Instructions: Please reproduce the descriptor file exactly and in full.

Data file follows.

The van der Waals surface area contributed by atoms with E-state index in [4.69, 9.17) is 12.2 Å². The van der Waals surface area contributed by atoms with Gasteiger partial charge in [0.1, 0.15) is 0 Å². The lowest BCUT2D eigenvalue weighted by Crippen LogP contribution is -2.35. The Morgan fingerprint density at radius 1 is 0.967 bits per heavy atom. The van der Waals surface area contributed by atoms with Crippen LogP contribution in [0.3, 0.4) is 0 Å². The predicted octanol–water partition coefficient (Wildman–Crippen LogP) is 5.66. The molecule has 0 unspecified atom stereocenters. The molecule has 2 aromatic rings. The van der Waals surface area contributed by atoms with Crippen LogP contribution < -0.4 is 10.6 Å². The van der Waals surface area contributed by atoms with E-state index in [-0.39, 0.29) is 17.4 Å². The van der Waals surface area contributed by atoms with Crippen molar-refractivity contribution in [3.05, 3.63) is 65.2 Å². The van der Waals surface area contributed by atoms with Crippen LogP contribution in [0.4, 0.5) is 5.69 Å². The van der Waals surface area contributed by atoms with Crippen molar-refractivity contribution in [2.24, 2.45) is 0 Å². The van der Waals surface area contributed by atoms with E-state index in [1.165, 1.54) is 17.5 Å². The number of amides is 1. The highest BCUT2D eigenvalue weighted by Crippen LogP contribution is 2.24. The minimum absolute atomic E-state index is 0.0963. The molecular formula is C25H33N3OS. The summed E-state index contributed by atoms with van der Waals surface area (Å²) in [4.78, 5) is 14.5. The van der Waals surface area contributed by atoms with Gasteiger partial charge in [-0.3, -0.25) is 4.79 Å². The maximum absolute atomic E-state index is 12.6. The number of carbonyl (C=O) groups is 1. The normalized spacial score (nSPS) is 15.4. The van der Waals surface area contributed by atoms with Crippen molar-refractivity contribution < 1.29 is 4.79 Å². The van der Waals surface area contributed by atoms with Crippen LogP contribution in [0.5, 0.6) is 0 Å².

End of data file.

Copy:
The van der Waals surface area contributed by atoms with E-state index in [4.69, 9.17) is 12.2 Å². The van der Waals surface area contributed by atoms with Gasteiger partial charge in [0.1, 0.15) is 0 Å². The lowest BCUT2D eigenvalue weighted by Crippen LogP contribution is -2.35. The Morgan fingerprint density at radius 1 is 0.967 bits per heavy atom. The van der Waals surface area contributed by atoms with Crippen LogP contribution in [0.3, 0.4) is 0 Å². The predicted octanol–water partition coefficient (Wildman–Crippen LogP) is 5.66. The molecule has 0 unspecified atom stereocenters. The molecule has 2 aromatic rings. The van der Waals surface area contributed by atoms with Crippen LogP contribution < -0.4 is 10.6 Å². The van der Waals surface area contributed by atoms with E-state index in [-0.39, 0.29) is 17.4 Å². The van der Waals surface area contributed by atoms with Crippen molar-refractivity contribution in [3.05, 3.63) is 65.2 Å². The van der Waals surface area contributed by atoms with Crippen LogP contribution in [0.4, 0.5) is 5.69 Å². The van der Waals surface area contributed by atoms with Crippen molar-refractivity contribution in [2.24, 2.45) is 0 Å². The van der Waals surface area contributed by atoms with E-state index in [1.165, 1.54) is 17.5 Å². The number of amides is 1. The highest BCUT2D eigenvalue weighted by Crippen LogP contribution is 2.24. The minimum absolute atomic E-state index is 0.0963. The molecular formula is C25H33N3OS. The summed E-state index contributed by atoms with van der Waals surface area (Å²) in [4.78, 5) is 14.5. The van der Waals surface area contributed by atoms with Gasteiger partial charge in [-0.3, -0.25) is 4.79 Å². The maximum absolute atomic E-state index is 12.6. The number of carbonyl (C=O) groups is 1. The normalized spacial score (nSPS) is 15.4. The van der Waals surface area contributed by atoms with Crippen molar-refractivity contribution < 1.29 is 4.79 Å². The van der Waals surface area contributed by atoms with Crippen LogP contribution in [0.5, 0.6) is 0 Å².